In small doses, there’s nothing wrong with creating a sense of urgency. After all, a healthy sense of urgency can help overcome laziness and procrastination. You have to fight against making a vague promise to yourself that you’ll do X, Y, or Z when you have time. Especially right now — within the COVID lag times.
More importantly — staying urgent can keep you motivated and focused. If you know you have to complete a task by a certain date or time, then you aren’t going to let distractions interrupt your flow.
However, according to “The Workplace Therapist” Brandon Smith, we’re in the midst of an urgent pandemic. “Like a chef, how can you effectively put hot sauce on the right things (and not on everything leaving your kitchen)?” he asks.
“As someone who has studied workplace functionality in a myriad of industries and coached hundreds of mid and executive corporate leaders for nearly two decades, I’ve had a front-row spectator’s seat to the evolution of the urgency epidemic,” says Smith. “If you are the recipient of others’ urgency, how can you properly respond so as to not allow others to infect you?”
Smith’s solution, which he describes in his book The Hot Sauce Principle: How To Live And Lead In A World Where Everything Is Urgent All Of The Time, isn’t about time management. It’s about urgency management.
I couldn’t agree more. It’s impossible to be productive and manage your time when you aren’t behind the wheel. By that, I mean playing firefighter or not saying “no” to the right things. Certainly, that’s no easy feat. But, you can use the following techniques to fight back against an “urgency biasE.”
Get inside a priority box.
Not literally. Instead, I’m talking about one of my all-time favorite productivity strategies known as the Eisenhower matrix. Named after President Dwight D. Eisenhower, here you would place all of your to-do-lists items into one the following quadrants:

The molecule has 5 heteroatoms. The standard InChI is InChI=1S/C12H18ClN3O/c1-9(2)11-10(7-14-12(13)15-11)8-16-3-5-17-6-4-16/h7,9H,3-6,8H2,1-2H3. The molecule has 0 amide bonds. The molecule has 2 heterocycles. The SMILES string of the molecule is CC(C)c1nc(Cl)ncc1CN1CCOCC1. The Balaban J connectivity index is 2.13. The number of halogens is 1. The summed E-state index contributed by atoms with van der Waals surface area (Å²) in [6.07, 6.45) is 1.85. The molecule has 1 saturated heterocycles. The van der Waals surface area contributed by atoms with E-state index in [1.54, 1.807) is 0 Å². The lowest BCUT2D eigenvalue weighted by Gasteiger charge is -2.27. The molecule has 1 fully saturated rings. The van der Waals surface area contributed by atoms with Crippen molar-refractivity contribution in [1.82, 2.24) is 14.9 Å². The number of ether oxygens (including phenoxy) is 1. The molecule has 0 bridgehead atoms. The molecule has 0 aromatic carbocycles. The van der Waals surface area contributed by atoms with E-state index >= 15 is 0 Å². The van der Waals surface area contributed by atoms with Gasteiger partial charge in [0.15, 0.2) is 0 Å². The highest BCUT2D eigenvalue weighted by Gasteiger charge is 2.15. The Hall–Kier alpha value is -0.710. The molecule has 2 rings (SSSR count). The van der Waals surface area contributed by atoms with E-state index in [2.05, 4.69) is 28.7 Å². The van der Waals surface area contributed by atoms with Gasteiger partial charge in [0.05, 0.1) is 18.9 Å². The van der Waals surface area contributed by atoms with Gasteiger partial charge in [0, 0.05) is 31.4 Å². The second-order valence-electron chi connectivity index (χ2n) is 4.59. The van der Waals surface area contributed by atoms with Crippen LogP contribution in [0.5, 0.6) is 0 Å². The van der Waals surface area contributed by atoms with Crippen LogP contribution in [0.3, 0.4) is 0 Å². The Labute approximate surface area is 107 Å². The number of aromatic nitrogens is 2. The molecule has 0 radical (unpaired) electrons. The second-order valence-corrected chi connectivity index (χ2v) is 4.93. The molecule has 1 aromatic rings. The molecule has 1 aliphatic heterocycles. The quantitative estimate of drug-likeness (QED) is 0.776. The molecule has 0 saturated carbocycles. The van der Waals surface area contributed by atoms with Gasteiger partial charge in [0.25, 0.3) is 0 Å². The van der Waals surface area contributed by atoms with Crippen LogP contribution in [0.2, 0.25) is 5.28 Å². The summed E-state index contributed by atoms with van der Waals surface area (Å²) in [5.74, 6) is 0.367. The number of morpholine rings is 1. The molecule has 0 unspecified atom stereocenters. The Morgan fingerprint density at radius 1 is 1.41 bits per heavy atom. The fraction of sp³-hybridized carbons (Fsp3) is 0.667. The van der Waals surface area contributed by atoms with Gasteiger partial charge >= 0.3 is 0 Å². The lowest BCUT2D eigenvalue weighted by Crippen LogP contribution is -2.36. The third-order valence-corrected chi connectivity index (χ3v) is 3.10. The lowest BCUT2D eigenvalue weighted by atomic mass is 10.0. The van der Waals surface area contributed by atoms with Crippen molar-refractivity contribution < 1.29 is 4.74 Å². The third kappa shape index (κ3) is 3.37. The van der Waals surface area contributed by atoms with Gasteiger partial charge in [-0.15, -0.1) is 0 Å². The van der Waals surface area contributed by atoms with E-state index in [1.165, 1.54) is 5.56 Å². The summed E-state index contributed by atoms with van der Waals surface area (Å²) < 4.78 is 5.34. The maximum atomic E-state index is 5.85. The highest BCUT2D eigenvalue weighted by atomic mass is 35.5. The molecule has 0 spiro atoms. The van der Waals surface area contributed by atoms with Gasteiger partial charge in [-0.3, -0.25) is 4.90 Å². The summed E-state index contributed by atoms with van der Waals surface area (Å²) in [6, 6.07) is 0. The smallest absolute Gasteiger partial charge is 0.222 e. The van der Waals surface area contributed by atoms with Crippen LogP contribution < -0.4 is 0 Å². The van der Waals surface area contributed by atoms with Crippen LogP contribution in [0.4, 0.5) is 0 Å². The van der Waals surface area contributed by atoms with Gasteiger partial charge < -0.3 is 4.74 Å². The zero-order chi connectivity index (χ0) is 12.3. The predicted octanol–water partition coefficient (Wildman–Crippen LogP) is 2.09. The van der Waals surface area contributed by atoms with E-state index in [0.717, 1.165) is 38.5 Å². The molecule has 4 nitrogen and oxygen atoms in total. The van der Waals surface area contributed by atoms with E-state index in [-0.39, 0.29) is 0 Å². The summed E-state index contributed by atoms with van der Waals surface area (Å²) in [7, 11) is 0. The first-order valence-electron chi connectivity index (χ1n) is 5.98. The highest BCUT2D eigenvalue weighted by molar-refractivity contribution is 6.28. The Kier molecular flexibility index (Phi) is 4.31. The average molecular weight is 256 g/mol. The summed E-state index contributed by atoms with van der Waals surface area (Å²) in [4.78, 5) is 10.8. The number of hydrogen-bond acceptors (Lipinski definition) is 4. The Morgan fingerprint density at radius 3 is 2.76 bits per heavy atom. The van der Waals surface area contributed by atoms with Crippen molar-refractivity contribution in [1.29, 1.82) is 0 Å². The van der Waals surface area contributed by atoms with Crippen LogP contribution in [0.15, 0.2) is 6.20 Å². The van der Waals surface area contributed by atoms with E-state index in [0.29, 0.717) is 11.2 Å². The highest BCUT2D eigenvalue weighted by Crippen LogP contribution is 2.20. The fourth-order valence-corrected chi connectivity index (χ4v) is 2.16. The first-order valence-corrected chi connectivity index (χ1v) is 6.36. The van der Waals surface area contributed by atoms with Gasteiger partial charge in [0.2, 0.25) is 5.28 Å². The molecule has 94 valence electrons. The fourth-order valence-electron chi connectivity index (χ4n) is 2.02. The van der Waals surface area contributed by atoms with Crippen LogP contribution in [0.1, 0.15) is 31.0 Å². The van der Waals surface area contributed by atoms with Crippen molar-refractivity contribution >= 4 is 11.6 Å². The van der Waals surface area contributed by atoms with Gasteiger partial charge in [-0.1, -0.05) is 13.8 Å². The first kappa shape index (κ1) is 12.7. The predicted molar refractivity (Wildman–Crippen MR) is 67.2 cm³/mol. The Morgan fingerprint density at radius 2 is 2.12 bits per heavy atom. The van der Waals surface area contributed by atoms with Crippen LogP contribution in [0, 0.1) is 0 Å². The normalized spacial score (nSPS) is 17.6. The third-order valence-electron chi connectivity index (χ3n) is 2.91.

- Urgent and important. Tasks that you will do immediately.
- Important, but not urgent. Tasks that you’ll schedule for later.
- Urgent, but not important. Anything that can be delegated to someone else.
- Neither urgent nor important. These should be eliminated from your list and schedule.
What if you have multiple items in your urgent and important quadrant? Assign a letter or number for each. For example, if you have a task that’s due to do today, then that would be assigned either an A or 1.
Here’s the problem though, a priority matrix is no-match for urgency bias. What happens if something gets sprung on you at the last minute? Furthermore, research shows that we “choose to perform urgent tasks with short completion windows.” The reason? We get a quick dopamine hit.
To solve this problem, use the 2-minute rule. It’s similar to the Eisenhower matrix expect that it creates more of a triage system. Here’s how it works:
- If something will only take you under 2-minutes to complete, just do it.
- For tasks that someone else could do, hand-it-off to them.
- If a task is important but time-consuming, schedule it for when you have availability.
- For anything that’s not important, delete it.
You may have never heard of microproductivity. But, don’t get too hung up on that. It’s just another way of saying to take baby steps.
“Breaking tasks down helps us to see large tasks as more approachable and doable, and reduces our propensity to procrastinate or defer tasks because we simply don’t know where to begin,” Melissa Gratias, Ph.D., a workplace productivity coach and speaker, told Trello.
Also, by breaking large projects into smaller tasks with deadlines, you can stay motivated. Remember, we instinctively choose smaller, urgent tasks even when we know that larger, less urgent activities are more consequential.
Furthermore, this stops us from relying too much on our memory. “If we rely on our memory, we’ll stop at every step of the task and think, ‘What am I supposed to do next?’” explains Dr. Gratias, “Those stops are opportunities to get distracted, get off track, or miss a step.” Having smaller to-dos makes it easier for us to determine what needs to be done next.
Microproductivity also lets us establish more specific goals. As such, we’re able to exclude what’s irrelevant, while inciting effort and persistency. And, this also gives us the opportunity to solicit feedback.